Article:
In this topic I will show you how Hadoop uses MapReduce, describe
the MapReduce life cycle, learn the role of the client job, use the job
tracker, the task tracker, and know the workings of the map tasks and the
reduce tasks. Understanding each of these processes and pieces is
essential in learning Hadoop.
In addition to the HDFS, MapReduce is core part of Hadoop. Tools
such as Pig and Hive are built on the MapReduce engine. So to learn these
tools it is important to first learn MapReduce.
MapReduce jobs are written in Java. Developers with Java skills will
pick up MapReduce faster than developers who are versed in other
languages. The job client is a Java class that submits a MapReduce job.
Depending on how it's used, the class is usually instantiated in the main
method of a Java program. The job client provides methods to submit
MapReduce jobs, track their progress, interact with other MapReduce tasks,
and get the Hadoop MapReduce cluster information.
The steps in MapReduce job submission involve: validating both input
and output specifications of the MapReduce job, computing the input splits
for the MapReduce job.If needed, initializing the required accounting
information for the distributed cache of the MapReduce job, on the HDFS,
copying the MapReduce jobs jar and related configuration; and finally
submitting the MapReduce job and monitoring its status to the job
The job tracker is a Hadoop MapReduce service that assigns MapReduce
tasks to data nodes on the Hadoop cluster. It is initiated by the job
client. The job tracker runs on the name node and contains the algorithm
that determines which data node receives which processing portion of the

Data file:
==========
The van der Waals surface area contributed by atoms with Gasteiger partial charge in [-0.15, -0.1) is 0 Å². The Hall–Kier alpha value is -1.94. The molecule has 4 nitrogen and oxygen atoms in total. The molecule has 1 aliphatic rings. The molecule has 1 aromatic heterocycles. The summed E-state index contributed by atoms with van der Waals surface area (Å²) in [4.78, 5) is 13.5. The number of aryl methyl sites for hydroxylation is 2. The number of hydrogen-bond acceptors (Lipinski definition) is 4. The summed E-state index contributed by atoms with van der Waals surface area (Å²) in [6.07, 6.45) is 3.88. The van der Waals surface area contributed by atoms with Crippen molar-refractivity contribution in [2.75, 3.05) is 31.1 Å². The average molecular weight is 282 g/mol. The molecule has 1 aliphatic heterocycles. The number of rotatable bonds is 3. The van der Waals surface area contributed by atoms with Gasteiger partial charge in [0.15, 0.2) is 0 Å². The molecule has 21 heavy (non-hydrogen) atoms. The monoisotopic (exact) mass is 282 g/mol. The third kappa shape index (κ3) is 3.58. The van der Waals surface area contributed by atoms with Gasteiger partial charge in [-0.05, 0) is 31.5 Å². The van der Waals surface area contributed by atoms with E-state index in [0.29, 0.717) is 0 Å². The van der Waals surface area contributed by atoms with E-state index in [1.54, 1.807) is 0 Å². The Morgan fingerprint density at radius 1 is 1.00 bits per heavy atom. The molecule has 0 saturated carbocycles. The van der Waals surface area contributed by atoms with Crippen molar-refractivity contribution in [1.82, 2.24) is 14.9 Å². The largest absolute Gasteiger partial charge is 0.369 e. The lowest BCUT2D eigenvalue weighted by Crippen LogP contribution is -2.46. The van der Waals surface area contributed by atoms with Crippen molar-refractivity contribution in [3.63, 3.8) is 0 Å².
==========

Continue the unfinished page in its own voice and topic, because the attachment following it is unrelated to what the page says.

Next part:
The job tracker communicates with the task tracker on each of the
data nodes. Each of the respective task trackers notify the job tracker or
the health or death of the data node. So the job tracker may assign
MapReduce tasks. Another feature of the job tracker is it attempts to move
MapReduce tasks to where the data lives.
This is one of the pillars of Hadoop to move processing near the
data rather than move the data to the processing. Task trackers run on the
data nodes and are responsible for communicating with the job tracker. The
job tracker is a single point of failure on the Hadoop MapReduce services.
If a job tracker fails, all running MapReduce jobs fail. The task tracker
monitors MapReduce processing within its own node. Task trackers are not
aware of other data nodes and their respective task trackers. Remember
data nodes only communicate with the name node and data nodes never
communicate with each other.
Let's go over the map phase or the mapping life cycle.
Inputs from the HDFS are fetched into the local copy according
to the required input format.
key-value pairs are created.
The specific job according to the map function will be applied
to other key pairs.
The data will be sorted, aggregated, and combined
The results will be saved in the local file system.
Once the task is done the task tracker will be informed.